After many years of holding the rate near zero, the Federal Reserve began increasing its target interest rate, or the amount that it charges banks to lend to each other, in December 2015. Currently, the fed funds rate is targeted at 1.75% to 2.00%. When the Federal Reserve met in June 2018, the government agency planned to continue increasing rates to try to keep its inflation and employment goals for the economy on track.

A rising rate environment is generally not good for mid- to long-term corporate bonds. As interest rates rise, bond prices tend to fall, because they generally have an inverse relationship to one another. That being said, high-quality corporate bonds can be a better bet than government bonds in a rising interest rate environment because corporate bonds are less sensitive to rising interest rates. In addition, floating-rate corporate bonds, typically called Floating Rate Notes (FRNs), carry variable interest rates and may do better in a rising rate environment. However, it's important to remember that FRNs are often issued by companies rated below investment grade, which increases their risk level.

How Should You Buy Corporate Bonds?

When adding corporate bonds to your retirement portfolio, you have two main choices: create your own portfolio of individual corporate bonds that includes U.S. corporate bonds, high-yield bonds, international corporate bonds, and emerging market corporate bonds, or choose a low-cost corporate bond fund or exchange-traded fund (ETF) that invests in these same assets.

Build Your Own Bond Portfolio

If you create your own portfolio, you will have the advantage of being able to buy and sell based on relative value, receiving a steady cash flow from regular coupon payments and knowing when your principal will be returned. The disadvantages of creating your own bond portfolio include the time and research involved, and having less diversification than a bond fund or ETF (which could mean your bearing the full brunt of one of your bond holdings defaulting on interest or principal payments).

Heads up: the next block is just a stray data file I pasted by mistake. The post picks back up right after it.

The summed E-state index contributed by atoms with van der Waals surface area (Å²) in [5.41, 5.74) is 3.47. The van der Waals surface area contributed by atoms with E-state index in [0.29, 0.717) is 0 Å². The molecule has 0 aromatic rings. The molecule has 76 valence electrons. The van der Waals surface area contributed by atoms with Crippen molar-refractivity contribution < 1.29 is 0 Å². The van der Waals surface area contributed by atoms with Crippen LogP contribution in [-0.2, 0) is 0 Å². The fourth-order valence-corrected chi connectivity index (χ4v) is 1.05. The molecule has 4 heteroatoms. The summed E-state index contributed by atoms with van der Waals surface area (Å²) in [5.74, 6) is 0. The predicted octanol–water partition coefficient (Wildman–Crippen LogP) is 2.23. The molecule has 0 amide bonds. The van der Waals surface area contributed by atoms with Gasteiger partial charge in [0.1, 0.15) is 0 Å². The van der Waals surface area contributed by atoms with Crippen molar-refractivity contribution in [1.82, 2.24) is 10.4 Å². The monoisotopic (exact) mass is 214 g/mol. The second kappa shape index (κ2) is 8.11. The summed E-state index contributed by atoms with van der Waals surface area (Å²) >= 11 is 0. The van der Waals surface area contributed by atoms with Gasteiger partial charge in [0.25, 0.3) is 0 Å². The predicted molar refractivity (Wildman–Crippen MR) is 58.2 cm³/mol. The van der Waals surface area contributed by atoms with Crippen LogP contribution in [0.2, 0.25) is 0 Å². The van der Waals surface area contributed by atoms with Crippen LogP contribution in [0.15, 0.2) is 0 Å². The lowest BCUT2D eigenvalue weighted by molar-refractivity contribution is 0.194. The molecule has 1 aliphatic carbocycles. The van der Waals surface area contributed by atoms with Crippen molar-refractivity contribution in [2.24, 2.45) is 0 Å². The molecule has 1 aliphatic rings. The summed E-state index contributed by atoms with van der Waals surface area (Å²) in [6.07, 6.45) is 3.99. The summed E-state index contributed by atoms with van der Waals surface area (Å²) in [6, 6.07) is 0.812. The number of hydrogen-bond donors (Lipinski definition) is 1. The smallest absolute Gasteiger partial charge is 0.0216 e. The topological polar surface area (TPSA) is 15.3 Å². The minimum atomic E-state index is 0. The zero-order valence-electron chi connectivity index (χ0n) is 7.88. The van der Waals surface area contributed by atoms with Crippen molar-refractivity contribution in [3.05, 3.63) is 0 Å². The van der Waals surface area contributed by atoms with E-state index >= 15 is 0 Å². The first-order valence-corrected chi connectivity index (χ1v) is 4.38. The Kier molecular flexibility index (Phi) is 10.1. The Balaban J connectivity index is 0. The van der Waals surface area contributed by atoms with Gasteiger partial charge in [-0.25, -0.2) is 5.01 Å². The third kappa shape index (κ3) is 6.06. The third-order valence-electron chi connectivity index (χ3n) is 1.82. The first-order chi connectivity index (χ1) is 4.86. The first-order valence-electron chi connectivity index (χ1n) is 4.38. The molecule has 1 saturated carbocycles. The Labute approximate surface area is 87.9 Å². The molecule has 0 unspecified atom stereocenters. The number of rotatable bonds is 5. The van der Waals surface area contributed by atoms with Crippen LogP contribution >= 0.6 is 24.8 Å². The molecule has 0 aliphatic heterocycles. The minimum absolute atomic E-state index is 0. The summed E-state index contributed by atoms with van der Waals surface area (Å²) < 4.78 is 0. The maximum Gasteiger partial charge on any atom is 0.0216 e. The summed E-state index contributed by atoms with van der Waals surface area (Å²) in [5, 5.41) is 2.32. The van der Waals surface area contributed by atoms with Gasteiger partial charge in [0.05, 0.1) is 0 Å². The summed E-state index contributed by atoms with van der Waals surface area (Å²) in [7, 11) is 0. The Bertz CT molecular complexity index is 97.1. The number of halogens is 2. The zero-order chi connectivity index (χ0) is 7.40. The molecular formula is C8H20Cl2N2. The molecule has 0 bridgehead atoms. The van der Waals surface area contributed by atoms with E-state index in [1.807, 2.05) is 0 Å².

If you decide to create your own portfolio, constructing a bond ladder is a smart choice. By purchasing bonds with staggered maturity dates – 10 bonds where the first bond matures after one year, the second matures after two years, etc. – you’ll have a regular infusion of principal to reinvest. In a rising-rate environment, you’ll be reinvesting in bonds that pay more.

The advantages of choosing a bond mutual fund or ETF include having your interest payments automatically reinvested if desired, and you are allowed to receive broad diversification for a small initial investment. You may also save some research and management time. But while you don’t have to research individual bonds, you still have to research the ETFs or funds you’re considering.

Choose a Bond Mutual Fund or ETF

The disadvantages of choosing a bond mutual fund or ETF include: the shares you purchase in a bond mutual fund or in ETFs don’t have a “maturity date” which means unlike owning individual bonds that return your principal payment at maturity, there is no such fixed redemption price or maturity date for your shares. The value of your shares will continuously fluctuate based on the value of the underlying portfolio of bonds. Bond funds or ETFs also carry ongoing management fees which can reduce your overall yield.

Corporate Bonds Provide Benefits in a Retirement Portfolio

Corporate bonds provide many benefits in a retirement portfolio, from offering low interest rates in some cases, to reducing the overall risk level of a portfolio. Before deciding to build your own corporate bond portfolio, or choosing a bond mutual fund or ETF, it's important to understand all of your options for corporate bonds, and the advantages and disadvantages of building your own portfolio or choosing a fund that invests in these same assets.